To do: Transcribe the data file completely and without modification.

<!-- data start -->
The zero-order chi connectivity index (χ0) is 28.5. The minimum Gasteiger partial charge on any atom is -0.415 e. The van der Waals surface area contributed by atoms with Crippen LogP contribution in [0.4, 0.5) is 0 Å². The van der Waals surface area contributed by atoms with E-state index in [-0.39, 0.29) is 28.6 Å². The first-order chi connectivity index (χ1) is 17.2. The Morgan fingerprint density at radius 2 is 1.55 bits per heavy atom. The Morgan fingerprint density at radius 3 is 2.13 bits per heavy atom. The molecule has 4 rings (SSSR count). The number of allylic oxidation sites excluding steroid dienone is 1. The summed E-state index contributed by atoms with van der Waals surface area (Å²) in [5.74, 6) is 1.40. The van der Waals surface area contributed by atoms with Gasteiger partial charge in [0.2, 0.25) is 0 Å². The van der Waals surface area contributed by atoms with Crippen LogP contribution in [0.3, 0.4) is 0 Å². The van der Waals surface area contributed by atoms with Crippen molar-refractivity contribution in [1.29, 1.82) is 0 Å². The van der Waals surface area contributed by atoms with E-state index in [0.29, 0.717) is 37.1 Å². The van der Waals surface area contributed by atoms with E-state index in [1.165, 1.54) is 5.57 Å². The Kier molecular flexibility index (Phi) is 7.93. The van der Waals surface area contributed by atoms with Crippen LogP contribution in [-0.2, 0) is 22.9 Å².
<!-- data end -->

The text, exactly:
The zero-order chi connectivity index (χ0) is 28.5. The minimum Gasteiger partial charge on any atom is -0.415 e. The van der Waals surface area contributed by atoms with Crippen LogP contribution in [0.4, 0.5) is 0 Å². The van der Waals surface area contributed by atoms with E-state index in [-0.39, 0.29) is 28.6 Å². The first-order chi connectivity index (χ1) is 17.2. The Morgan fingerprint density at radius 2 is 1.55 bits per heavy atom. The Morgan fingerprint density at radius 3 is 2.13 bits per heavy atom. The molecule has 4 rings (SSSR count). The number of allylic oxidation sites excluding steroid dienone is 1. The summed E-state index contributed by atoms with van der Waals surface area (Å²) in [5.74, 6) is 1.40. The van der Waals surface area contributed by atoms with Gasteiger partial charge in [0.2, 0.25) is 0 Å². The van der Waals surface area contributed by atoms with Crippen LogP contribution in [0.3, 0.4) is 0 Å². The van der Waals surface area contributed by atoms with Crippen molar-refractivity contribution in [1.29, 1.82) is 0 Å². The van der Waals surface area contributed by atoms with E-state index in [0.29, 0.717) is 37.1 Å². The van der Waals surface area contributed by atoms with E-state index in [1.165, 1.54) is 5.57 Å². The Kier molecular flexibility index (Phi) is 7.93. The van der Waals surface area contributed by atoms with Crippen LogP contribution in [-0.2, 0) is 22.9 Å².